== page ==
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Surviving a Failed ERP Installation: Recovering Your Company’s Lost Costs After a Botched Software Launch

June 4, 2019 • Webinar

Starts: 2:00 PM (EDT)
Ends: 3:00 PM (EDT)

Enterprise Resource Planning (ERP) software installation failures are not only expensive, demoralizing and time-consuming, but the resulting damages can also be an existential threat to an organization. ERP software is the integrated management of core business processes – the virtual Artificial Intelligence that organizations use to collect, store, manage and interpret data from a multitude of business activities. Under any metric, ERP use is extensive, with studies showing that 81% of organizations have either installed or are in the process of installing an ERP system. Considering the centralized importance of a comprehensive ERP system, it is not surprising that such installations are quite costly with 35% of organizations experienced implementation costs of 1% to 3% of annual operating revenue and an additional 20% reporting implementation costs between 3% and 5% of annual revenue. 

Unfortunately, due to a multitude of emerging issues (including increasing customization of ERP products), ERP implementation is also prone to extreme dissatisfaction and, at times, outright failure. Some studies report that 26% of installations were classified by the licensee as a “failure,” 46% of licensees were “very dissatisfied” with their ERP vendor and an astonishing 74% of installations exceeded project budget.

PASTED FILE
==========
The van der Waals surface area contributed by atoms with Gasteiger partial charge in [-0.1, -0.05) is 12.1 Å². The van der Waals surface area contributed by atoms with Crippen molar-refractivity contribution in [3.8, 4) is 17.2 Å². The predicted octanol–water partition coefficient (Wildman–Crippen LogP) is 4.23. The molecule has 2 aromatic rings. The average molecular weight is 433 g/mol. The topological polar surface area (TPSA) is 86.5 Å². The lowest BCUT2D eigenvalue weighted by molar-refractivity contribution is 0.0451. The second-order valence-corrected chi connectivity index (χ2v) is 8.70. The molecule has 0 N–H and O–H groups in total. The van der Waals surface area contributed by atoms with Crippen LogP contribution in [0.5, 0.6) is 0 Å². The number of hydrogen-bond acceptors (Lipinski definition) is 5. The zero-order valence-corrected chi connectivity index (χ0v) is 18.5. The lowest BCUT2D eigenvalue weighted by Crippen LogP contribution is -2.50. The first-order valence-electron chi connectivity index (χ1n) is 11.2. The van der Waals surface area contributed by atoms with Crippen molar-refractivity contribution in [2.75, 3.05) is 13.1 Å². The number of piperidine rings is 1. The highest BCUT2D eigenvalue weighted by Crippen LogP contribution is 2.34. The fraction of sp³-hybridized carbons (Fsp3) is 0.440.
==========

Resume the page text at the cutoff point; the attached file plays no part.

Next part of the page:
Join Arthur S. Beeman and Joel T. Muchmore for a one-hour webinar where they will share their experiences resolving disputes regarding troubled ERP installations. Among other issues, we will address the following:
  • Overview of the often-neglected primary responsibility of key software vendors/licensors (e.g., Oracle, NetSuite, SAP, Infor, Quest) to guide and ensure the success of an installation
  • Selected case studies of disputes regarding failed installations
  • Types of expenses that can be recovered (e.g., fees paid to licensor; fees paid to 3rd party vendors; fees paid for unused services, etc.)
  • Navigating concurrent threats of service termination by licensor
  • Confronting contractual limitations on recovery of damages (e.g., limited warranties and draconian limitation of liability provisions)
  • Properly apportioning fault between parties (licensor, 3rd party vendors, licensee)
  • Best practices on protecting record for litigation and involvement of outside counsel

Contact: nsteckman@crowell.com, Nicole Steckman

Crowell & Moring Participant(s):
Arthur (Art) Beeman
Partner – San Francisco
Phone: +1 415.365.7280
Email: abeeman@crowell.com
Joel T. Muchmore
Partner – San Francisco
Phone: +1 415.365.7202
Email: jmuchmore@crowell.com
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